FROM THE LAND KNOWN AS KENYA
What you need:
8-10 chicken breasts
Large piece fresh ginger, peeled and finely chopped
5 cloves of garlic, finely chopped
1 tsp fresh rosemary
3 green chilies, finely chopped
Juice of one lime
3 tbs vegetable oil
1 onion, finely chopped
2 fresh tomatoes, sliced
1 tsp tomato purée
1 tsp turmeric
1 tsp cumin seeds
500ml coconut cream
Salt and freshly grounded pepper to taste
Fresh coriander, chopped
How to make: Marinate the chicken in the ginger, garlic, rosemary, chilies, lime juice, salt and 1 tsp vegetable oil. Cover and refrigerate for 1-2 hours. Remove the chicken after marinating. Set aside the remaining marinade for use later. Grill the chicken or bake in the oven for 30 minutes. The chicken should be just cooked. Heat the remaining vegetable oil in a large pan. Sauté the onions until lightly browned. Add the sliced tomatoes then simmer on a medium heat for 2- 3 minutes. Stir in tomato purée and cook for a further minute. Add the turmeric and cumin seeds, stir and mix thoroughly for 5 minutes Add the coconut milk and the remaining marinade set aside from the chicken. Lower the heat and stir the sauce for about 5 minutes until thick. Season to taste. Add the grilled chicken to the pan, cover and simmer for 30 minutes until the chicken is tender. Alternatively, place the chicken in an oven proof serving dish, pour the sauce over the chicken and cook at 180°C for 30 minutes. Check frequently while cooking. Garnish with fresh chopped coriander. Serve with rice.
Kenyatta International Conference Centre, Nairobi
The Portuguese arrived in 1496 on the coast of Kenya, and introduced new foods from Brazil such as, maize, bananas, pineapple, chillies, peppers, sweet potato and cassava. They also brought oranges, lemons, and limes from China and India.
Raising cattle has a long history in Kenya, and by the 1600s, groups like the Maasai and Turkana ate beef exclusively. Other Europeans countries brought white potatoes, cucumbers, and tomatoes.
The British brought with them many Indian labourers which in turn led to the introduction of curries, chapattis and chutneys to the cuisine and these became a traditional Sunday lunch for many Kenyan families.
The society is multi-racial, comprising mainly of native ethnic groups. The rest of the population is a mixture of Asian, Arab, and European. This mix of races and nationalities has influenced the cuisine as would be expected. Most dishes are filling and inexpensive to make, using staple foods mainly consisting of corn, maize, potatoes, and beans. This particular dish is from the Kenyan coastal regions.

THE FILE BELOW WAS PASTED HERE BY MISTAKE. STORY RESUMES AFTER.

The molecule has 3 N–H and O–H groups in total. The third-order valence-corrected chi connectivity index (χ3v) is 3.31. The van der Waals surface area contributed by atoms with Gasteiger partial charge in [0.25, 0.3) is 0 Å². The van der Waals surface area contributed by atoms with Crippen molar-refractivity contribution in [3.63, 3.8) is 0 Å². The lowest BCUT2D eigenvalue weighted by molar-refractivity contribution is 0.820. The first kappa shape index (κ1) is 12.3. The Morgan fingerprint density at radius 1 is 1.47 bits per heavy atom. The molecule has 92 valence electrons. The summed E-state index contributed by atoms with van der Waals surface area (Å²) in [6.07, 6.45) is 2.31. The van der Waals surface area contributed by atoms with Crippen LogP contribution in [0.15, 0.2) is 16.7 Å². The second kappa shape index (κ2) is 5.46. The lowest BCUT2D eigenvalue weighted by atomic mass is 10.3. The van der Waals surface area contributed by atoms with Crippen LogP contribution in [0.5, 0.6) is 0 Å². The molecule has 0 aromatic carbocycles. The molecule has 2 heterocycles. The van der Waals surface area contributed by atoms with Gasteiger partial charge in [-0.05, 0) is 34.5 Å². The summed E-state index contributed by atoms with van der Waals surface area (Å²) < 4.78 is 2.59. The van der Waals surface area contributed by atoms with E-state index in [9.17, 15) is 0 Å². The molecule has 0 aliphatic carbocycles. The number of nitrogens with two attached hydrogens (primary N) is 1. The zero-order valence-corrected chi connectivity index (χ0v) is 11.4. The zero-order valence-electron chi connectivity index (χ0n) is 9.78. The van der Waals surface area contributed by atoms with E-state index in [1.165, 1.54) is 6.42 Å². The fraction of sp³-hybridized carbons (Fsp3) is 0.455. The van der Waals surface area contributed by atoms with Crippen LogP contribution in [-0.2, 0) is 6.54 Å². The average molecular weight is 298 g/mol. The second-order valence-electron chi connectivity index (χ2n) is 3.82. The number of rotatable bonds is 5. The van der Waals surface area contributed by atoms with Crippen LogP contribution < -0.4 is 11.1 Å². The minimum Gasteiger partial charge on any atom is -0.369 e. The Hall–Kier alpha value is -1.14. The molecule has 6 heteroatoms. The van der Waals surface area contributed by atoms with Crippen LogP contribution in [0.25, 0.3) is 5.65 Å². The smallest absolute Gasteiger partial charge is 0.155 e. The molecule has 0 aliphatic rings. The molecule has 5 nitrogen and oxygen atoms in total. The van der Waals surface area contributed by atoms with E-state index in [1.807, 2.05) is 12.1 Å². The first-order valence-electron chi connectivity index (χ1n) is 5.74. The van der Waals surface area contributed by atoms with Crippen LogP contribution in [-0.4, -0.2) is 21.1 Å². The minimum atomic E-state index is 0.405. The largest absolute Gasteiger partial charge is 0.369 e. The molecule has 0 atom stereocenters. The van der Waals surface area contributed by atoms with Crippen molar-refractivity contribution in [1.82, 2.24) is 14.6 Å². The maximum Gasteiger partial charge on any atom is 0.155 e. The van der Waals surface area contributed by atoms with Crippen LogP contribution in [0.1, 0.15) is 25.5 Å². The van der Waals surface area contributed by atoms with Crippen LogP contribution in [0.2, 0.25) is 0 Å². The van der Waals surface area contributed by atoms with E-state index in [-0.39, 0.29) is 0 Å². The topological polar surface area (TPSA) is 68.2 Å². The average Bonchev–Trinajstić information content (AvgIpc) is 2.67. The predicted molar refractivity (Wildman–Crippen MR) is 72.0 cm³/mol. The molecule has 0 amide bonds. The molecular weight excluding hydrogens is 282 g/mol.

The journey we are undertaking finds its roots far earlier than my childhood, when I helped my mother to bake. In fact we need to go back to 1873 when something occurred that would influence me as a child and throughout my adulthood. It took almost a hundred years for there to be any effect on my life, but that happened when as a child I was allowed to borrow some books from the adult section of a library. The first was ‘Around the World in Eighty Days.’The author, Jules Verne, was a great visionary in his writing, with prophecies of going to the moon, and travelling vast distances under the sea. But it was the journey of Phileas Fogg that first captured my imagination, inspired me to write, and gave me a yearning to travel which is still with me this day.
I am not a professional cook or chef; I am an aircraft engineer by trade, as well as an author of crime fiction. From an early age I had an interest in the preparation and consumption of food (particularly the consumption!), often helping my mother bake. As I grew older, I tried making my own variations of recipes, sometimes with disastrous results, but on occasion something edible emerged.
So it seemed the most obvious thing to do would be to combine my love of food with my desire to travel, and embark upon a journey of discovery of the foods and people of the world.
Welcome to my ‘Around the World in Eighty Dishes.’
Glen R Stansfield.
Author, biker and nutcase.